The internet of things (IoT) era is here, bringing with it many new opportunities for connectivity between both people and devices.
As Jindrich Fremuth of telco O2 describes in this video, IoT means consumers can look forward to connected (or “smart”) homes that are safer, more comfortable, and more enjoyable.
“IoT in smart homes will become common—as common as mobile phones are today,” he says.
In a smart home, hardware and one or more apps integrate and collaborate, e.g., unlocking your doors and turning on the heat as soon as you drive your car into the garage.
But connecting and configuring different appliances from different manufacturers—and getting them to “talk” to each other—will be complex and confusing.
Even with standardized connected-home platforms like Apple’s HomeKit in place, consumer confusion will be commonplace, especially in the early going. Brands like telcos and home-electronics companies that offer connected devices or hubs will need to address this complexity.
Customer conversations offer one potential solution. Enabling conversations on platforms like customer communities will empower IoT users to interact and share best practices—without having to open a support ticket or try to solve issues on their own.
Why are customer conversations a great solution to the complexity of consumer IoT? It’s because of where the industry is at the moment—still in its early stages—and who is involved in getting consumer IoT up and running.
Tapping into the wisdom of early adopters
Those who are embracing IoT today are like the internet pioneers of the early-to-mid-1990s. These were the people who set up the earliest web forums, and in the process, helped deliver the kind of interactivity we now take for granted on the web.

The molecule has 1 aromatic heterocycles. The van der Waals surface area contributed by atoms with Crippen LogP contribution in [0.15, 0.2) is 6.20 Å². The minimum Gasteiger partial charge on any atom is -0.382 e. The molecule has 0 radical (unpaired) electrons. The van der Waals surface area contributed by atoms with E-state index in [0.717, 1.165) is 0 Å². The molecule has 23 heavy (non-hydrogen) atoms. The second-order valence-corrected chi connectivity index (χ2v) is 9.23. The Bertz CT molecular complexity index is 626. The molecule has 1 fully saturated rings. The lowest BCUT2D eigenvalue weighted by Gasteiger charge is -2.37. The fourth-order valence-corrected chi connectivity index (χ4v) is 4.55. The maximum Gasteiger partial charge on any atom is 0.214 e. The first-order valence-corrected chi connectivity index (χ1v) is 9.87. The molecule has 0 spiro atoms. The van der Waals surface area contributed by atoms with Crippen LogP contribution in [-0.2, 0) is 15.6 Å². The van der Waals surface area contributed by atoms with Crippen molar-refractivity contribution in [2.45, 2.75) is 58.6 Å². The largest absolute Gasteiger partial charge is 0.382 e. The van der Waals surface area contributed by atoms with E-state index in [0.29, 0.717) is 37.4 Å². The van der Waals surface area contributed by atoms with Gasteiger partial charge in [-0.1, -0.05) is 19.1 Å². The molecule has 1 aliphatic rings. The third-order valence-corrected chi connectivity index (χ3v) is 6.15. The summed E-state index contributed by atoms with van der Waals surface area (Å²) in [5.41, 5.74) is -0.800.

Today’s IoT enthusiasts are tomorrow’s IoT experts, poised to help other consumers set up, manage, and optimize their connected-home setups. The challenge for smart home brands is to find a way to connect these expert customers with their broader user base.
Online communities—the descendants of those early web forums—are one great avenue for this kind of customer-to-customer connectivity. Already, Dutch energy company Eneco employs its customer community to help users with a smart thermostat called Show.
More comprehensive support knowledge
What makes communities useful customer connectors is that they help people get advice from their most knowledgeable peers. As our recent telco benchmark analysis found, the per-user value of a community rises as it matures—both because more people sign up and because the content on the community improves with time.
Communities that are 18 months old or older offer a rich trove of user-generated content, serving as an ever-evolving knowledge base. It’s content that can help people when they have a problem, or even assist shoppers as they make a buying decision.
And this sort of content is ideal for smart-home newbies. By connecting them with more knowledgeable peers, communities empower both learning and engagement.